Consumers must benefit from duty reductions05/11/2013 10:44
The Consumer Council of Fiji is urging the Government to put in place strict price monitoring system particularly on duty reduced items announced during national budget to reflect lower prices at retail level.
A stringent system should be in place to monitor and ensure that once the Government reduces duty on certain items, the prices of those items go down, having a real impact in the life of an average consumer.
The Fiji Commerce Commission can work in collaboration with Fiji Revenue and Customs Authority to intervene and implement price control on products that have had duty reductions but where traders are failing to reduce retail prices.
There is also a need for harsh penalties on businesses that do not reduce retail prices on duty-reduced items to stop years of practice where retailers do not pass on the tax cut in full.
The Council’s plea comes in light of the upcoming 2014 National Budget announcement, scheduled for this Friday (8th November) - an event which the nation awaits, anticipating some form of gain.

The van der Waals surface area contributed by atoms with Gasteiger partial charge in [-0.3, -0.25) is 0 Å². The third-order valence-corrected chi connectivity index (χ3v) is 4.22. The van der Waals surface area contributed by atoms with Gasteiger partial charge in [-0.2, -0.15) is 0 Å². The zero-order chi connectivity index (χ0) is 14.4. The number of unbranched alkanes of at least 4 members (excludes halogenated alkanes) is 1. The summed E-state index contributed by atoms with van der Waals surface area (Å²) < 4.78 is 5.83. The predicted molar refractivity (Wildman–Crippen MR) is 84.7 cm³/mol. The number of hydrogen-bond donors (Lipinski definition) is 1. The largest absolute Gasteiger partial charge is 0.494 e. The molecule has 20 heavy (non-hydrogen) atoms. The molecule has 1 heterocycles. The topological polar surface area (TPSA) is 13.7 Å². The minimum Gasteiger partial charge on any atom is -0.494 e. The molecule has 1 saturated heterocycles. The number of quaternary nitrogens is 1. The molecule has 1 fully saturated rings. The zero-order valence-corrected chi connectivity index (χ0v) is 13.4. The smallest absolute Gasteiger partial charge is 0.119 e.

At the end of the day, consumers want more money in their pockets and affordable prices of goods and services to be able to battle the rising cost of living. This would also mean, more consumption tax (VAT) collection for the Government as consumers’ purchasing power would increase.
Traders normally approach government for duty reductions to express the benefits consumers will get from such reductions.
However, the Council has noted that traders generally do not pass benefits to consumers through matching reductions in retail prices. This has been the practice for years.
Traders see duty reduction as extra profit which goes into their pocket. The outcome of this practice is that consumers continue to pay higher price while the Government loses out on revenue collection.
For instance, the Council finds no significant drop in smart phone prices despite zero-duty announced in the 2013 national budget.
A comparison of 2013 prices (April) of 87 smart phones with November 2012 prices found a mere14.9% had dropped in price, 13.8% increased in price while 71.3% had no change in prices. Even for those that had dropped in price these were mainly low-end smart phones. Some pre-2010 model smart phones are still being sold at high prices despite new phones entering the marketing regularly.
Another example where duty reduction has had no positive impact was on vehicles under 2500cc where the Government reduced duty in 2011 from 32% to 15%.
Council’s price monitoring concludes that Fijian consumers have not benefitted from the duty reduction and Government’s policy intent is not achieved.